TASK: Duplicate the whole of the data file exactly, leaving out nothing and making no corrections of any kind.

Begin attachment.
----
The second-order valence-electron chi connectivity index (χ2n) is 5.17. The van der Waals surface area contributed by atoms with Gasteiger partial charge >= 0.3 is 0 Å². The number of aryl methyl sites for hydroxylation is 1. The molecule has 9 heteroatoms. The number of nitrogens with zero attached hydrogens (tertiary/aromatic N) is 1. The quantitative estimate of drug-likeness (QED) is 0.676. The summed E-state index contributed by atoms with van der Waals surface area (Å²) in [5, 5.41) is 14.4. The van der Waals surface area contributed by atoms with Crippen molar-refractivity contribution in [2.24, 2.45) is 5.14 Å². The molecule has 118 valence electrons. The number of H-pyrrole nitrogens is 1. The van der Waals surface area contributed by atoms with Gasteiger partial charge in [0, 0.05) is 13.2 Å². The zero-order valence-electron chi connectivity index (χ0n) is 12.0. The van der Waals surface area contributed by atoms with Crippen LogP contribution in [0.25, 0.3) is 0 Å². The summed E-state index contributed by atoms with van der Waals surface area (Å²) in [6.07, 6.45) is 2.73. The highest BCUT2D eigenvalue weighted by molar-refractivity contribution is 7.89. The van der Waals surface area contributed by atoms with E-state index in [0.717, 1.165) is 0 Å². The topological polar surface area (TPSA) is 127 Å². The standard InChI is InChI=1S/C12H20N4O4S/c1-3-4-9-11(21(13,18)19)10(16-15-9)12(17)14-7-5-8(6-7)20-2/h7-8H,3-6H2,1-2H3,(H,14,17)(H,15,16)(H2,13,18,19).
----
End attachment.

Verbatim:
The second-order valence-electron chi connectivity index (χ2n) is 5.17. The van der Waals surface area contributed by atoms with Gasteiger partial charge >= 0.3 is 0 Å². The number of aryl methyl sites for hydroxylation is 1. The molecule has 9 heteroatoms. The number of nitrogens with zero attached hydrogens (tertiary/aromatic N) is 1. The quantitative estimate of drug-likeness (QED) is 0.676. The summed E-state index contributed by atoms with van der Waals surface area (Å²) in [5, 5.41) is 14.4. The van der Waals surface area contributed by atoms with Crippen molar-refractivity contribution in [2.24, 2.45) is 5.14 Å². The molecule has 118 valence electrons. The number of H-pyrrole nitrogens is 1. The van der Waals surface area contributed by atoms with Gasteiger partial charge in [0, 0.05) is 13.2 Å². The zero-order valence-electron chi connectivity index (χ0n) is 12.0. The van der Waals surface area contributed by atoms with Crippen LogP contribution in [0.25, 0.3) is 0 Å². The summed E-state index contributed by atoms with van der Waals surface area (Å²) in [6.07, 6.45) is 2.73. The highest BCUT2D eigenvalue weighted by molar-refractivity contribution is 7.89. The van der Waals surface area contributed by atoms with E-state index in [0.717, 1.165) is 0 Å². The topological polar surface area (TPSA) is 127 Å². The standard InChI is InChI=1S/C12H20N4O4S/c1-3-4-9-11(21(13,18)19)10(16-15-9)12(17)14-7-5-8(6-7)20-2/h7-8H,3-6H2,1-2H3,(H,14,17)(H,15,16)(H2,13,18,19).